Athens Digest 26.04.2019

[Due to the Orthodox Easter holiday, the next edition of the Athens Digest will be sent on Tuesday, April 30. Best wishes from our team]


• Government eyes new sovereign upgrade and market outing

Eurobarometer: Greeks slowly regaining faith in European Union, still below average

Greece granted asylum to 15,805 migrants in 2018, one of the highest amounts in the EU relative to the population size

Greeks are paying by far the most expensive mobile data across Europe


# The government and the country’s debt management agency are reportedly awaiting a ratings decision today by Standard & Poor’s before penciling in possible dates for Greece’s next outing to bond markets. S&P has put Greece on a positive outlook with a B+ sovereign rating _ raising hope of a one-notch upgrade to BB- or three positions below investment grade. Greece has already raised money on bond markets twice this year with 5-year and 10-year bond auctions and is eyeing a third auction next month to take advantage of favourable interest rates. The yield on the 10-year Greek government bond remains at 3.32 percent.

# Greeks are slowly regaining faith in the European Union but still lag behind the bloc’s average. Data from the latest Eurobarometer published by the European Parliament showed that 57 percent of Greeks believe EU membership has benefitted the country, up 3 percentage points since last September. The EU average in the latest survey was 68 percent. Also: 62 percent of Greeks would vote to remain in the EU if the issue was put to a referendum, while the EU average again stood at 68 percent. Majorities were not found in Italy, the Czech Republic, or the U.K.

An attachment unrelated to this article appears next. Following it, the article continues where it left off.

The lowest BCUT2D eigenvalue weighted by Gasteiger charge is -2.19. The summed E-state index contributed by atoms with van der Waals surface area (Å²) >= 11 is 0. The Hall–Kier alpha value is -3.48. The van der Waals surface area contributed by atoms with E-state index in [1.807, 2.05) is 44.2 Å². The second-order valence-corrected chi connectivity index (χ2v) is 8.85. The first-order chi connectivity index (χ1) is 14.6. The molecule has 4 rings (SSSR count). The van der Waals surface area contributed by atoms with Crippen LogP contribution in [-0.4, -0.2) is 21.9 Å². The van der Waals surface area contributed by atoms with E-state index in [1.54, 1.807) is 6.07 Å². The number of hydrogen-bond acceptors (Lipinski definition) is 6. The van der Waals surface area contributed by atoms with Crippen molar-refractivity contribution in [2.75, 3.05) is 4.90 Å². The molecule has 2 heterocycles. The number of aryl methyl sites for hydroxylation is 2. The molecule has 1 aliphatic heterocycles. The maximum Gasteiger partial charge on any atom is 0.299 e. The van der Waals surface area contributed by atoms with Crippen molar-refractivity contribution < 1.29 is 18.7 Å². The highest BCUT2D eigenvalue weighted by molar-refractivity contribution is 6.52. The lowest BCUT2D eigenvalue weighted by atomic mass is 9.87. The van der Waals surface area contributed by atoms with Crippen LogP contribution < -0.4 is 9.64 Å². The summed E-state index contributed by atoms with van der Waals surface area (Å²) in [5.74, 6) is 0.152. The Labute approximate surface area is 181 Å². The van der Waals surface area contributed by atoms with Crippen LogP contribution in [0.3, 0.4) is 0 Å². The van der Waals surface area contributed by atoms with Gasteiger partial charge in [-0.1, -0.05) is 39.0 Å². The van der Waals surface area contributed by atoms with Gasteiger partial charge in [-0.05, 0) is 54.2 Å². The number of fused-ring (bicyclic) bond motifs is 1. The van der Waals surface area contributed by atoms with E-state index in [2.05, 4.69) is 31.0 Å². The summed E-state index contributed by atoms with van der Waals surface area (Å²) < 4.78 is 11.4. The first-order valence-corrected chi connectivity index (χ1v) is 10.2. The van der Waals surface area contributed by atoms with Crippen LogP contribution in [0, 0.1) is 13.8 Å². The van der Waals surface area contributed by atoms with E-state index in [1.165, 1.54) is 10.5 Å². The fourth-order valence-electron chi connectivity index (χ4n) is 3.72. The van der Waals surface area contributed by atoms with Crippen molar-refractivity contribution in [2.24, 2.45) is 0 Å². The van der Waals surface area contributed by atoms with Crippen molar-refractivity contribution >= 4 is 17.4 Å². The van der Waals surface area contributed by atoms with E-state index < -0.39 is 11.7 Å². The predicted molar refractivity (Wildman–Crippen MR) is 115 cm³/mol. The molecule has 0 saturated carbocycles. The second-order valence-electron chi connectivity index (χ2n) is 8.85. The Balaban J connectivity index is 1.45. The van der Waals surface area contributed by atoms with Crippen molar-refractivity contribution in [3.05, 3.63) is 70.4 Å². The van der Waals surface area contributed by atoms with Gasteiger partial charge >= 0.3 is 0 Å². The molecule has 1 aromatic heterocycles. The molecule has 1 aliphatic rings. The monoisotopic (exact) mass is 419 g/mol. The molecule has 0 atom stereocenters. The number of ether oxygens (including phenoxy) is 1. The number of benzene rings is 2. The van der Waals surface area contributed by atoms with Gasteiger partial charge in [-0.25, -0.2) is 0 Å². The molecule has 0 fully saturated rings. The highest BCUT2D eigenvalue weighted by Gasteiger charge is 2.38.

# France and Greece have the highest rates of dissatisfaction with the direction of their own countries, as well as the EU, a trend the Eurobarometer survey noted was worsening across the bloc. For Greece, 76 percent believed the country’s outlook was negative and 66 percent held the same view for the EU, rates that were broadly similar in France. Citizens in Italy, the Czech Republic, Spain, and Belgium were also noted for their negative views. Respondents in Greece, Estonia, and the Czech Republic were the most likely to report that their voices were not being heard in the EU. And finally, most Greeks, especially the older generations said they intend to vote in May. Nevertheless, 52 percent of them listed the most likely reason to abstain from next month’s European election was due to the perception that nothing would change, the highest rate in the union.

# Greece granted asylum to 15,805 migrants last year, one of the highest amounts in the European Union relative to the size of its population. Eurostat data showedthat Syria (6,015 or 38 percent), Iraq (3,545 or 22 percent) and Afghanistan (2,635 or 17 percent) were the three main nationalities to be granted protection in Greece. The highest levels of acceptance relative to national population were: Austria, Sweden, Germany, Greece, and Cyprus. Overall, EU Member States granted protection to more than 300,000 asylum seekers last year _ 29 percent were Syrians, followed by citizens of Afghanistan (16 percent) and Iraq (7 percent)



On our Radar: Dear Data
Greeks are paying by far the most expensive mobile data across Europe. And Greece remains one of the most expensive countries on Earth to buy mobile data, with rates higher than Chad, Yemen, and Turkmenistan according to a global survey. The UK data service Cable ranked 230 countries where information was available, and Greece was placed in 224th place. Zimbabwe was the most expensive country listed, while no figures were given for several countries including Venezuela and North Korea.